I could give a hundred examples, but here are a few stops you shouldn’t miss:

  • Vestkapp
  • Gamle strynefjellsvei
  • Trollstigen
  • Åndalsnes
  • Sogndalstrand
  • The ride to Lysebotn
  • Jæren landscapes

Where to stay

There are no shortages of accommodation along this motorcycle route and there are plenty of hotels and campgrounds. But since you are in Norway, why waste the money?

We have the ‘Right to Roam’, meaning you are allowed to camp wherever you want as long as you respect nature. So, when it’s time for camp, look on Google Maps for a wooded area and just head to it and set up camp! Easy.

READ MORE: Motorcycle Camping Resources
READ MORE: The Ultimate Motorcycle Camping Guide

Top tips

This route is good for any style of motorcycle. It is mostly paved and is full of wonderful curves. I rode this route with Mitas E10s looking for dirt, but didn’t find much. So, street or 80/20 tyres are good for this route.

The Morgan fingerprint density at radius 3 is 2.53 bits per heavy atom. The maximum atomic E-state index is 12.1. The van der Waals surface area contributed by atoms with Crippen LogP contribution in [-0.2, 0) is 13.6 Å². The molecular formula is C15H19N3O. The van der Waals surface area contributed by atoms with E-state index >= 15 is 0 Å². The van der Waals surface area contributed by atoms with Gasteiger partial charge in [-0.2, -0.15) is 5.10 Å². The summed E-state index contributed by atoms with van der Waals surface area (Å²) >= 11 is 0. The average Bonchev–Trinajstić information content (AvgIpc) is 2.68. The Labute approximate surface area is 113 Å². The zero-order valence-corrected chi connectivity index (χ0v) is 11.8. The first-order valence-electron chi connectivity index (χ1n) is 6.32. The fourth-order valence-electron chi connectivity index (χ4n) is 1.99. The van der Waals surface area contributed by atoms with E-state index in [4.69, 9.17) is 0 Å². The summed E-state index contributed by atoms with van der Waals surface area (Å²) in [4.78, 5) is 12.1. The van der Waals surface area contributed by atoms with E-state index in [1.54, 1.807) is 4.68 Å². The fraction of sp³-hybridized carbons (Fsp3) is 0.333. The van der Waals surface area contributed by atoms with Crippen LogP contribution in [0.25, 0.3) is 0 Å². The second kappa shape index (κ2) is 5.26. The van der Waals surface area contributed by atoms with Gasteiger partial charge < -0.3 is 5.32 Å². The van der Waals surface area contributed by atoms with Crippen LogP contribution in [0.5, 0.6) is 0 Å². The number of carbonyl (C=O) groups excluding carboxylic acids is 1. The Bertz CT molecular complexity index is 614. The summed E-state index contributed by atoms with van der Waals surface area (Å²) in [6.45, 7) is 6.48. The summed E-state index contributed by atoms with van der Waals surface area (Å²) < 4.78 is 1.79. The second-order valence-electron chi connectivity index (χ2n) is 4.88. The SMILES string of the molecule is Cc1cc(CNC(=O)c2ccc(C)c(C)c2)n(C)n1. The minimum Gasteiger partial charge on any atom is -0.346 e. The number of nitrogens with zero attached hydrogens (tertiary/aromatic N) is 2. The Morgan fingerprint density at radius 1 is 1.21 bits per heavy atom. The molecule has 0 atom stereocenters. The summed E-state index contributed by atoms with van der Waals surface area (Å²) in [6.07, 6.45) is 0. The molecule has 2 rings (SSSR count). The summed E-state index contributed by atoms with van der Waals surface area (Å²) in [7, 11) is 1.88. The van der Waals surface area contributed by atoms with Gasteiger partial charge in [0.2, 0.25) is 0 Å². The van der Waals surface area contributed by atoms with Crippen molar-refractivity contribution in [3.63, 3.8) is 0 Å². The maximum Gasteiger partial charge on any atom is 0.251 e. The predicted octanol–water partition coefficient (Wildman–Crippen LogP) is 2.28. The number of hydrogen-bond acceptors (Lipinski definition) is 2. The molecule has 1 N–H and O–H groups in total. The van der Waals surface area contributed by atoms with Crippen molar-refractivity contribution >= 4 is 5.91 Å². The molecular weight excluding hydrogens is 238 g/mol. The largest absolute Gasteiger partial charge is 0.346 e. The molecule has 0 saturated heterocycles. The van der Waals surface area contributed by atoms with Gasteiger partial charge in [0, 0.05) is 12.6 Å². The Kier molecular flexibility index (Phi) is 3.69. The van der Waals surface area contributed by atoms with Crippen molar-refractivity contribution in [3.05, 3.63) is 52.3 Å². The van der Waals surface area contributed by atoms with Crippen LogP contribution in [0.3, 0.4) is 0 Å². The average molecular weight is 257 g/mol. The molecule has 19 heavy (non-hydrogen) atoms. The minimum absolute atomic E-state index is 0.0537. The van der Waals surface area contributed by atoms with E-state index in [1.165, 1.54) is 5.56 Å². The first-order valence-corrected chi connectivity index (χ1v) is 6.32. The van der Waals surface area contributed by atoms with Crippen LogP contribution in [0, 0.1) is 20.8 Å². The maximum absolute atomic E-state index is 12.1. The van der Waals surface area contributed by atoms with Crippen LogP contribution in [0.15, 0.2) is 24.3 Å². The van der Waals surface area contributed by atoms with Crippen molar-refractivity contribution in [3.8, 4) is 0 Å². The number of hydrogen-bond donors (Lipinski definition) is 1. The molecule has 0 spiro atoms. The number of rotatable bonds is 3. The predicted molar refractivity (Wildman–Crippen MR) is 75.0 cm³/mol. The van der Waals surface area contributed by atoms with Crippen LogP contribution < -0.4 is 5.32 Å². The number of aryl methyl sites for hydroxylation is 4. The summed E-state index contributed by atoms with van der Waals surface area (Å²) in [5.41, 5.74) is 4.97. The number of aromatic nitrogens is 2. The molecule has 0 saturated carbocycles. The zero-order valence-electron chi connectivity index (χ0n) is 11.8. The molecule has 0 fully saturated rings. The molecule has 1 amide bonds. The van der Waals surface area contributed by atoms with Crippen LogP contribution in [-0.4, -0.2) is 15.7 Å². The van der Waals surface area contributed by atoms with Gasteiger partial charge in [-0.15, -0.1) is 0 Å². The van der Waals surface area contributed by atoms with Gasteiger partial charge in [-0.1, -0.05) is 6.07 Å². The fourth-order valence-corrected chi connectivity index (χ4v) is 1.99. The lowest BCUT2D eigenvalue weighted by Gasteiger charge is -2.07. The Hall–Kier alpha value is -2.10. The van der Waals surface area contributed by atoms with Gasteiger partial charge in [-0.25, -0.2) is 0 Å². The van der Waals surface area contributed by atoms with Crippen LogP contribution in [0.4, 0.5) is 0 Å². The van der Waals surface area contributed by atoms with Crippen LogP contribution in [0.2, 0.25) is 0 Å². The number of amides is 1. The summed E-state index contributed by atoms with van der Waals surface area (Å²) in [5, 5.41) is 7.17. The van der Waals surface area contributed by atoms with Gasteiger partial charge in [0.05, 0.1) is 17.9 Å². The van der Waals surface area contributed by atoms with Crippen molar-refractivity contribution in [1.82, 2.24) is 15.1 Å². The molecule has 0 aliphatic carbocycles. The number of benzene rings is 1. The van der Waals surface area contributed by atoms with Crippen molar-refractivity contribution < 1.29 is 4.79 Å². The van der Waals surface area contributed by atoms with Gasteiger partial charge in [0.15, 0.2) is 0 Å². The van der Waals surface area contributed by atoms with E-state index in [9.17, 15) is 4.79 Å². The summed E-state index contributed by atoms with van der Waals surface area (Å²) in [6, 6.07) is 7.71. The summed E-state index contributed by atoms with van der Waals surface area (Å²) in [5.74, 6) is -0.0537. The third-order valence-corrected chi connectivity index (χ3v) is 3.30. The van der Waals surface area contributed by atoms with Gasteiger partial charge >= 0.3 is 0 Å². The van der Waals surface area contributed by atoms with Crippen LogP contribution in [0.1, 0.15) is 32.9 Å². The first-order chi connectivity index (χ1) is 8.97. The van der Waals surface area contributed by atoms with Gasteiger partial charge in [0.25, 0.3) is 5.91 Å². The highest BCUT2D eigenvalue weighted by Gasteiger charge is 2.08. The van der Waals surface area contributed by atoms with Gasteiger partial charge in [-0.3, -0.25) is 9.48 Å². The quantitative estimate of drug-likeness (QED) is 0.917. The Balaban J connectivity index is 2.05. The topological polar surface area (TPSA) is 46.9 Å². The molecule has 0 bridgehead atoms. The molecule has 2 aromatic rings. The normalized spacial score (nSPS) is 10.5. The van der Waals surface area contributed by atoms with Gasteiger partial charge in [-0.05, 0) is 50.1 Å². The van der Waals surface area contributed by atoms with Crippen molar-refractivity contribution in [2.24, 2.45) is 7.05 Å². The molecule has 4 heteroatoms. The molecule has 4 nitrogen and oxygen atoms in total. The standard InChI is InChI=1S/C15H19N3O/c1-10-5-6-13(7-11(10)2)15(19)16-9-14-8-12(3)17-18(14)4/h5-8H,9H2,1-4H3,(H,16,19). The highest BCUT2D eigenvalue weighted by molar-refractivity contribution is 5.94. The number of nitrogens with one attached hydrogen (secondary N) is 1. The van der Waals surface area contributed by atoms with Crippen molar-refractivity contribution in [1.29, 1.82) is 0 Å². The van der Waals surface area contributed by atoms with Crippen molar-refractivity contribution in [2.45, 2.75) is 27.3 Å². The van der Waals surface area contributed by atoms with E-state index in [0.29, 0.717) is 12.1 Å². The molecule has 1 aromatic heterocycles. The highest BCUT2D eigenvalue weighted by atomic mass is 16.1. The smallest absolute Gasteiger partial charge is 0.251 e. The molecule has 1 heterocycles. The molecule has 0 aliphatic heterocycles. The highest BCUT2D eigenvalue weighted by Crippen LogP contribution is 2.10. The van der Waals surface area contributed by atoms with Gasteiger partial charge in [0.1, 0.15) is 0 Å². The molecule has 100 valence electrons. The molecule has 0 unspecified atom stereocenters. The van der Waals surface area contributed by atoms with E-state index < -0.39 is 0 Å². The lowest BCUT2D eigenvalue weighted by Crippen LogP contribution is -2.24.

The ride is doable in 4-5 days, but if you want to really make the most of it, then I’d take 8-10 days.

Gravel Adventure

Quick info

Start: Rotneblikk
End: Røros
Distance: 1,000km
Days: 5-8

Gravel Adventure Norway motorcycle route

This route is the most fun. Like the first one, I don’t have a specific route in mind, but I use the Trans Euro Trail route as a starting point. On the west side of Norway there aren’t many gravel roads, but on the east side there are plenty. So, every time I’m in the area, I’ll find a new road to take.

Starting at the famous Shelter at Rotneblikk, we follow the TET for a while towards Elverum. You can choose to stay on the actual TET or try out other roads along the way. Most of this is gravel with some small tricky parts here and there. But doable for most people.